The weight loss process has some associated myths that can have undesirable repercussions for our body.
Some of the most common weight loss mistakes are clarified in this article.
1. Eating only soups, restrictive meals
Soup, despite being a very healthy and nutritious food, especially if it is composed of a variety of vegetables, is usually low in calories and low in protein. It does not constitute a complete meal. Going on a soup-only diet is very restrictive. A vegetable soup can have on average per serving, between 60 Kcal to 120 Kcal, and 1 to 4 g of protein. An average meal to be balanced should have at least 300 Kcal to 600 Kcal, and more than 12 g of protein per serving.
Making meals based only on soups is clearly insufficient from a nutritional point of view, not guaranteeing the minimum energy intake for the basic functions of the body.
Although I advise all my clients to consume soup, especially those who want to control their weight, it should be consumed as a starter, not as a substitute for the main course.
A restrictive diet, despite leading to rapid weight loss, can lead to long-term nutritional deficiencies, as it does not contain the minimum nutritional intake necessary to cover energy expenditure for basic body functions.
2. Cutting out food groups completely (bread, rice, pasta)
When it comes to weight loss, carbohydrates such as rice, bread and pasta end up being quite feared, as there is a perception that these foods make you fat.
Cutting out this group of foods completely during the weight loss process is a mistake, as this type of food is the main energy supplier to our brain. When this group is completely cut off from the diet, you may have symptoms of lethargy, tiredness and low mood.
Carbohydrates are also a good source of fiber, especially wholegrain versions, important for good digestive health. This type of food alone does not make you fat. These provide 4 Kcal per gram, the same as protein. And fat provides 9 Kcal for every gram. What is important in the weight loss process is to eat carbohydrates in adequate portions, and in the simplest way possible, without adding fatty sauces, or frying, as this greatly increases the caloric value of foods.
3. Cutting out completely unhealthy foods
There is a perception that in the weight loss process there is no place for a slice of cake or chocolate, for example. That this type of food must be cut out of the diet completely. The consumption of foods rich in sugar and fat should be limited, according to the principles of healthy eating, but they do not need to be completely eliminated from the diet, even during the weight loss process. Because, completely cutting out this type of food can create an unhealthy relationship with the food, increasing the desire for this type of food, and leading to periods of binge eating, followed by feelings of guilt. It will be more beneficial, if we educate our brain, that this type of food can be consumed in small portions, and sporadically.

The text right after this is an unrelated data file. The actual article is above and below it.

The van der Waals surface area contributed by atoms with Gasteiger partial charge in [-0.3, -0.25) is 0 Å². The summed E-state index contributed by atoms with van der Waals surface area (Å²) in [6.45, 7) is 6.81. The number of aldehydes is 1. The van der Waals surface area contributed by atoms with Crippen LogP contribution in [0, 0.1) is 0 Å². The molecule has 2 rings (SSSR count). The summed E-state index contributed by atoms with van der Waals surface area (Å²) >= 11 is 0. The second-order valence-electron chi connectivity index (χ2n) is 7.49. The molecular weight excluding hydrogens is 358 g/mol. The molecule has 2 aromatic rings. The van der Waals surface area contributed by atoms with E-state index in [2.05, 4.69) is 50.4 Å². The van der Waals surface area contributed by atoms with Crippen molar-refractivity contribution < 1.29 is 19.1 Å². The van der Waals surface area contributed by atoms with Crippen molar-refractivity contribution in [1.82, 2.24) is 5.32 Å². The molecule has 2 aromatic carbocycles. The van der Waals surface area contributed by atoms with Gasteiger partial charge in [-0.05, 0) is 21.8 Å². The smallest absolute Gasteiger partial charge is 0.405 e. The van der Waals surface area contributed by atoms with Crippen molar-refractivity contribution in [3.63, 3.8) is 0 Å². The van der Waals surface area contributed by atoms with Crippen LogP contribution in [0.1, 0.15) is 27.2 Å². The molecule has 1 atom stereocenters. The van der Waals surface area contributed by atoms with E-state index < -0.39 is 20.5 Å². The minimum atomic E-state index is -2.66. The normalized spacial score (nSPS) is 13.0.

4. Only considering calories
There is no doubt that the energy value of food (calories) is important for the weight loss process. Because we only lose weight when the calories ingested are less than the calories we expend. It is quite common to make the mistake of counting calories during weight loss, without considering the origin of those same calories. Today it is known that not only the number of calories ingested matters, but also the type of food we eat.
If we ingest 100 Kcal of raw vegetables or 100 Kcal of chocolate, our body will not completely extract the 100 Kcal from the food, as some energy is used to digest and metabolize the food. The energy used to digest and metabolize raw vegetables or chocolate is also different. Our body uses more energy to digest and absorb raw vegetables, for example, than chocolate. Check out the video "Does counting calories help to lose weight?" .
Furthermore, considering the nutritional composition of foods, for example, protein composition, vitamins, minerals, fiber is extremely important for healthy weight loss, without causing nutritional imbalances.
5. Eating foods considered healthy without looking at portions
We tend to label foods as "healthy" and "unhealthy". Although the term healthy is very relative, as it depends a lot on individual needs, there are certain foods that are labelled as healthy, such as avocado, peanut butter, almond butter, coconut oil, olive oil, nuts (almond, peanut, walnuts) and seeds. And so, it is common to think that this type of food for being healthy can be consumed without looking at the measure. The truth is that although these types of foods are nutritionally rich, they are energy dense. For example:
1/2 avocado (75 g) = 142 Kcal
1 tablespoon of almonds (20 g) = 115 Kcal
1 tablespoon of seeds (15 g) = 72 g
1 tablespoon of peanut butter (20 g) = 121 Kcal
1 tablespoon of coconut oil (15 g) = 135 Kcal
1 tablespoon of olive oil (15 g) = 133 Kcal
That is why it is extremely important to consider food portions, both to lose weight and to control weight.
Do you want to lose weight, and have tried several times without success? Read now
"How to lose weight and keep it off? 7 simple tips" .
I'm a registered dietitian in the UK and I can help you lose weight in a healthy way without restrictive diets.
Look up dome successful stories from some of my clients on here.
Book a discovery call now with me on my website to find out how I can help you.
MSc Clinical Nutrition
Founder of Your Diet Advice
Hi, I'm Joana, a Portuguese registered dietitian in the UK. I am passionate about helping others achieving their health goals.